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What is the Most Common Treatment of Colorectal Cancer?

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  • Written By: Mary McMahon
  • Edited By: Kristen Osborne
  • Last Modified Date: 17 July 2019
  • Copyright Protected:
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    Conjecture Corporation
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The primary treatment for colorectal cancer is surgery to remove the cancer. Additional treatment options depend on the staging of the patient's cancer, determined by examining biopsy samples from the site of the cancer and the surrounding area. The surgery takes place in a hospital or surgical clinic and recovery times vary. More invasive surgeries have a longer recovery time and may leave a patient using a colostomy bag temporarily or permanently. Less invasive surgeries may be outpatient procedures, allowing the patient to leave after she or he recovers from the anesthesia.

In suspected cases of colorectal cancer, the first step is diagnosis to confirm the cancer and learn more about the staging. Medical imaging studies of the colon are used to collect information. In endoscopic studies, cameras are inserted to image the inside of the bowels. If polpys are identified during endoscopy, a doctor will remove them for biopsy. Sometimes, cancer is caught early enough that the removal of the polyps is sufficient, with follow-up exams to check for recurrence of the cancer.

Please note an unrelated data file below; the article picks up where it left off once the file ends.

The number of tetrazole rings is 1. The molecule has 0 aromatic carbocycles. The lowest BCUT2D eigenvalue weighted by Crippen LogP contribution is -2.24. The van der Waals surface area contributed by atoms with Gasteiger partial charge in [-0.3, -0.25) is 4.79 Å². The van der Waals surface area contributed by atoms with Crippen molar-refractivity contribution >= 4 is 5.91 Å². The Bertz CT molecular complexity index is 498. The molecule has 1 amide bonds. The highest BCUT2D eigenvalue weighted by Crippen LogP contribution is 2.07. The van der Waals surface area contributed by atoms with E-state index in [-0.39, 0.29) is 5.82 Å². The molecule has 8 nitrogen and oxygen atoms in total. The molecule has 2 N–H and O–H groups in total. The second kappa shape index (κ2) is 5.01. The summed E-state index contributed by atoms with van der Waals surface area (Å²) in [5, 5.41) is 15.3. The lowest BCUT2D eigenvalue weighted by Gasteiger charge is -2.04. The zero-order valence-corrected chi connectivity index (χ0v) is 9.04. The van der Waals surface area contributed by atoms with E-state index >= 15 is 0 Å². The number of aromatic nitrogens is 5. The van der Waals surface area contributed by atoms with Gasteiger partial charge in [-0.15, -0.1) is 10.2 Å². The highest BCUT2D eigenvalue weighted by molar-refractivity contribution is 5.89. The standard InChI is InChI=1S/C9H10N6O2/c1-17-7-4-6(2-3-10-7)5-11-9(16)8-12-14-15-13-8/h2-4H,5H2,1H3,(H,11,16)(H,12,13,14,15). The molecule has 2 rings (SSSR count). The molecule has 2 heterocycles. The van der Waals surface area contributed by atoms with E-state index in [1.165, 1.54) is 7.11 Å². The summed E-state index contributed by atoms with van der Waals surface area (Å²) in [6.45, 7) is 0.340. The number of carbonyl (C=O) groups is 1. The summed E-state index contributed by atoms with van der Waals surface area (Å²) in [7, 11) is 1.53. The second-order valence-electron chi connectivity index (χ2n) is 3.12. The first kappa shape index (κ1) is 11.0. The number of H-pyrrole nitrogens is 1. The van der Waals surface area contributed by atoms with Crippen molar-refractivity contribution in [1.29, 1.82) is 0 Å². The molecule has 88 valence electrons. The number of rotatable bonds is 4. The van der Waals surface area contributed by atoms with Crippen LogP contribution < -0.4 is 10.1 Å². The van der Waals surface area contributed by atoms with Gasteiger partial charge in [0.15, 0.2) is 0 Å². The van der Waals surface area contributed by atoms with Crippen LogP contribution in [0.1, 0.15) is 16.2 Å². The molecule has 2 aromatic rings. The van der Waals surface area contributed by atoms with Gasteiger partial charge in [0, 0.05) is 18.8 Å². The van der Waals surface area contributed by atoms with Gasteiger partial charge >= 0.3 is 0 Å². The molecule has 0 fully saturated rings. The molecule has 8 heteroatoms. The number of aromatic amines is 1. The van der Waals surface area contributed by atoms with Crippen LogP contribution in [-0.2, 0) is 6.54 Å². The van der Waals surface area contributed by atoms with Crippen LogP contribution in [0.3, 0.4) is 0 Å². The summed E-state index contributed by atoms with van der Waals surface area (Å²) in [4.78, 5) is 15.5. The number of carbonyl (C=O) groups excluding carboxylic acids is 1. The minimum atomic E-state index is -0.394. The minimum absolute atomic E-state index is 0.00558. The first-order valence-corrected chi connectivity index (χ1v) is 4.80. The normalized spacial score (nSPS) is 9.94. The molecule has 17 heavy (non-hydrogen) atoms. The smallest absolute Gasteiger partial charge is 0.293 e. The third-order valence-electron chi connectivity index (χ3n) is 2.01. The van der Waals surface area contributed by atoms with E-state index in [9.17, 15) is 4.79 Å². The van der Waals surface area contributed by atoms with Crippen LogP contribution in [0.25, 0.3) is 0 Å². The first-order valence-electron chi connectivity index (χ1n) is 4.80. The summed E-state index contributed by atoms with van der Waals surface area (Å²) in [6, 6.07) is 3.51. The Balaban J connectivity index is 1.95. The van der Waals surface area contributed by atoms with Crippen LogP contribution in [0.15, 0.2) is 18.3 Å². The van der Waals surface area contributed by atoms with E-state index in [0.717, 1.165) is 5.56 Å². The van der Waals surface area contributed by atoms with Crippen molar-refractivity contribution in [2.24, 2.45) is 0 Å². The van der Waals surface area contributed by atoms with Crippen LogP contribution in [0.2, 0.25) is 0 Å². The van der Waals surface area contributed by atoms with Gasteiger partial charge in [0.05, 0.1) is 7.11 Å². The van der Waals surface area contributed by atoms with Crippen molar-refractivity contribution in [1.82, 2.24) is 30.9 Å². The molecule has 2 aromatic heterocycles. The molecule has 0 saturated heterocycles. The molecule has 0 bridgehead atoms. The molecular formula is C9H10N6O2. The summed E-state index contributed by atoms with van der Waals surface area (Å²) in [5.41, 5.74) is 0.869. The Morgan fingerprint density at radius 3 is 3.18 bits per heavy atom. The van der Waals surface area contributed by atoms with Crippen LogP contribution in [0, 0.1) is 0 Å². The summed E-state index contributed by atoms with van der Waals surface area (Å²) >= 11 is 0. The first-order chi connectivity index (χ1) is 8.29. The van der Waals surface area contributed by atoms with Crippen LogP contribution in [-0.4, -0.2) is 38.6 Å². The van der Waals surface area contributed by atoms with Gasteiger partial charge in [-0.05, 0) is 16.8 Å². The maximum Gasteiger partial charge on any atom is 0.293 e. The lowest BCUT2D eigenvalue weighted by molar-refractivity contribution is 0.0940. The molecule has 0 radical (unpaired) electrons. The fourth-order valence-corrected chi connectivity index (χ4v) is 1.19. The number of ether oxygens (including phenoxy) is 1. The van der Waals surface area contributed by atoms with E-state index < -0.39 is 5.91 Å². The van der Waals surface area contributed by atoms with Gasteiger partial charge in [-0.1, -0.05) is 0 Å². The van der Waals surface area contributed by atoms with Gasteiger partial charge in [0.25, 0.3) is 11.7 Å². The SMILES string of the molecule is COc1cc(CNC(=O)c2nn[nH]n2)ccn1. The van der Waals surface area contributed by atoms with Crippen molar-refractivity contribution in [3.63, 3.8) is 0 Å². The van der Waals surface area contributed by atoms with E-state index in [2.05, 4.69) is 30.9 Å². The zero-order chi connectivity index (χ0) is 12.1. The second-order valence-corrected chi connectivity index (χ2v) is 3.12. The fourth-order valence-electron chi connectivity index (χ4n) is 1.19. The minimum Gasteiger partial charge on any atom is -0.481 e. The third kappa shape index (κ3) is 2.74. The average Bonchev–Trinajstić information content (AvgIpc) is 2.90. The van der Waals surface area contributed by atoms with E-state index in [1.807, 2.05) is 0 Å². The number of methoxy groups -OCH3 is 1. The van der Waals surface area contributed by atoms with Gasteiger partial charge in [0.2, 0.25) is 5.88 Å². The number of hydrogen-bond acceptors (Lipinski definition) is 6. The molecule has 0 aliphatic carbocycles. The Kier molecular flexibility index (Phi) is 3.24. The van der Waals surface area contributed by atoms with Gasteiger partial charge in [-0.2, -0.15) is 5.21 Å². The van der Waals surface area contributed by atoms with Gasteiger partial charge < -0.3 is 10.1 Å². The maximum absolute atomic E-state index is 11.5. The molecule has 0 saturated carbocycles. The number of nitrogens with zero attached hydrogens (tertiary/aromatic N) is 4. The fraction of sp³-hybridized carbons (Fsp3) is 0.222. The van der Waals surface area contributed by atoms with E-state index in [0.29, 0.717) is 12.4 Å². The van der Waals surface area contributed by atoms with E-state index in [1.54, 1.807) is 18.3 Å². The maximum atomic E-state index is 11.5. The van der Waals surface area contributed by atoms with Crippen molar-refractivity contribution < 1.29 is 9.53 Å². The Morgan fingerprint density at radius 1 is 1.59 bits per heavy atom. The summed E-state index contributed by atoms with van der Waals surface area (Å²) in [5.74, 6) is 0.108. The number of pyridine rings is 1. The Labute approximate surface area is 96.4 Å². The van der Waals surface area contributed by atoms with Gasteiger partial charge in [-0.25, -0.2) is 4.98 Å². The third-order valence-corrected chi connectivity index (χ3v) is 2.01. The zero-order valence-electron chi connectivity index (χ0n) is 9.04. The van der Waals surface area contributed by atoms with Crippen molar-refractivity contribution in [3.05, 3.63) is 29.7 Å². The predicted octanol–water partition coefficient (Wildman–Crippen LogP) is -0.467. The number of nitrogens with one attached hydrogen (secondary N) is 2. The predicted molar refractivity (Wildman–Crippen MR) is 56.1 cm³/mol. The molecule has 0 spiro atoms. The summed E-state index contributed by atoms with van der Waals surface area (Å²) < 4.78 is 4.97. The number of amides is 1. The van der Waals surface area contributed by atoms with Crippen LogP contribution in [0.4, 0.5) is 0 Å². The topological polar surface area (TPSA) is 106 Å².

In other cases, treatment of colorectal cancer requires more extensive measures. Surgical resection of the tumor may be recommended, and sometimes it is necessary to cut out a section of bowel and stitch the bowel back together. Sometimes surgery can be conducted laparoscopically, using small incisions in the abdomen to access the bowel. In other cases, open surgery must be performed for treatment of colorectal cancer.

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During surgical procedures, samples of neighboring lymph nodes can be taken to learn whether or not the cancer is spreading. If it is, additional treatments such as radiation, chemotherapy, and targeted therapies with monoclonal antibodies may be recommended. Treatment of colorectal cancer can involve the use of two or more treatments simultaneously or sequentially, depending on the specifics of a patient's case. A care team that mixes specialists may be used to provide complete treatment to the patient and to minimize redundant procedures.

After treatment of colorectal cancer is completed, a patient usually needs to be monitored. There is a risk that the cancer will recur, making it important to identify early signs of new growths in the bowel. Patients can also experience complications related to the treatment, such as malnutrition as a result of a bowel resection. A special diet may be required and a doctor may recommend other steps to help patients reduce the risk of a recurrence.

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